In case you missed it, Politico’s Ben Smith had a post up last week with some interesting observations about Mayor Mike’s staffing changes and how they may have impacted city government’s effectiveness (or lack thereof) in dealing with the post-snowstorm cleanup last week. Key quote:
Having covered Bloomberg’s City Hall for a few years, and still talking pretty regularly to people who know it better, the real issue seems to be the structure of the administration. Bloomberg had, until recently, had deputies whose jobs were, basically, running the city. When Marc Shaw and then Ed Skyler left, Bloomberg filled the slot of deputy mayor for operations with Goldsmith. But Goldsmith is a policy intellectual whose real charge was thinking deep thoughts, not keeping his finger on the pulse of the Sanitation Department. Going down the list, another deputy, Patti Harris, is the longtime keeper of Bloomberg’s personal and social power; Robert Steel is an economic development dealmaker; Linda Gibbs runs social services; Dennis Walcott serves as a kind of diplomat and manager of political crises; an Carol Robles-Roman has never had a broad managerial portfolio.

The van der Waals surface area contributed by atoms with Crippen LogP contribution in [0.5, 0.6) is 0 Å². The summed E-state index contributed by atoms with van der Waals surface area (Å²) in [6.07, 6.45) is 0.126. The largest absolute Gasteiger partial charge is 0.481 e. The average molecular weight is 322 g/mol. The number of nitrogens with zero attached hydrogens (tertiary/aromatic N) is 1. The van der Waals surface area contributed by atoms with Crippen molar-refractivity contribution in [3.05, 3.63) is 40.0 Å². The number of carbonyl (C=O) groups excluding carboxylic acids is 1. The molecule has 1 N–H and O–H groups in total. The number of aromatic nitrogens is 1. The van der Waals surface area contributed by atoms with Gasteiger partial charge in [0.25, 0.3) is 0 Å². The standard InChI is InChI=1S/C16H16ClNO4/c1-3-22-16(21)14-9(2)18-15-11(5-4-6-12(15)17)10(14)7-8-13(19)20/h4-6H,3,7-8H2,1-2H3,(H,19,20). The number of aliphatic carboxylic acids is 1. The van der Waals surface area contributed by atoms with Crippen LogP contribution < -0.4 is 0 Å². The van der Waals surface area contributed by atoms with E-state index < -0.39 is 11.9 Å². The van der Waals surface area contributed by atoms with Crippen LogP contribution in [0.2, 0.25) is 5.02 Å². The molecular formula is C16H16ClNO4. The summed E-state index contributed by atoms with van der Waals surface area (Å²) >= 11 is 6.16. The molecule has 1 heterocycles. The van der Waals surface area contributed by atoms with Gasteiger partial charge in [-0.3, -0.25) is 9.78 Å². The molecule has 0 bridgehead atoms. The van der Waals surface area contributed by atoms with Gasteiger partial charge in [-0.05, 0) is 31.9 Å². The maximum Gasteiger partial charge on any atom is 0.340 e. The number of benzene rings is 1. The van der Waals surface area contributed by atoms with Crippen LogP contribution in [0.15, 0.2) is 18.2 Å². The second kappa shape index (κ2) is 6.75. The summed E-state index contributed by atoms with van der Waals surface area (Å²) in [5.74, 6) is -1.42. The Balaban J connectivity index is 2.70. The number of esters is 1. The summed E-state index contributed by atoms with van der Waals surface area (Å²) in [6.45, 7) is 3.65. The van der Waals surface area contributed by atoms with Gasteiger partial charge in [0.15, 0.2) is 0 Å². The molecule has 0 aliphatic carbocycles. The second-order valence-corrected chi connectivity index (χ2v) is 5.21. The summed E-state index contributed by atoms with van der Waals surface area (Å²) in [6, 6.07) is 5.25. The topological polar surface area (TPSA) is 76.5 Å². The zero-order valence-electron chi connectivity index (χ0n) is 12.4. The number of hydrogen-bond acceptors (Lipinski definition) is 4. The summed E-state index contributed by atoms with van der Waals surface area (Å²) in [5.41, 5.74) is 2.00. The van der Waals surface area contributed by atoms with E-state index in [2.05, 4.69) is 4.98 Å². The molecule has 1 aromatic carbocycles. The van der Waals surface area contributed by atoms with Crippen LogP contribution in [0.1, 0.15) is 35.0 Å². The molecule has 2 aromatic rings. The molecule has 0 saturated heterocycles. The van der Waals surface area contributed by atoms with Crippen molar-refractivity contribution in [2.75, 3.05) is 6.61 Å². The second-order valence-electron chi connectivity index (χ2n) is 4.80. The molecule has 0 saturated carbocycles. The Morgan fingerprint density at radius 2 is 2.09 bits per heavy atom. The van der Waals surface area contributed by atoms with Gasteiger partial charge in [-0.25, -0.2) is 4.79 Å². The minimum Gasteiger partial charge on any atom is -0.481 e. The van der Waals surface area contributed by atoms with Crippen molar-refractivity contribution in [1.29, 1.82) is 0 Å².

That means that, as Bloomberg has looked nationally over the past year, he’s allowed the management of the city to slide back into the bureaucracy a bit. Nobody who reports directly to him, even, has his or her hand on the actual levers of running the city. And while much of the bureaucracy is quite competent, the key gap in the response to the storm seems to have been the urgent push from the top.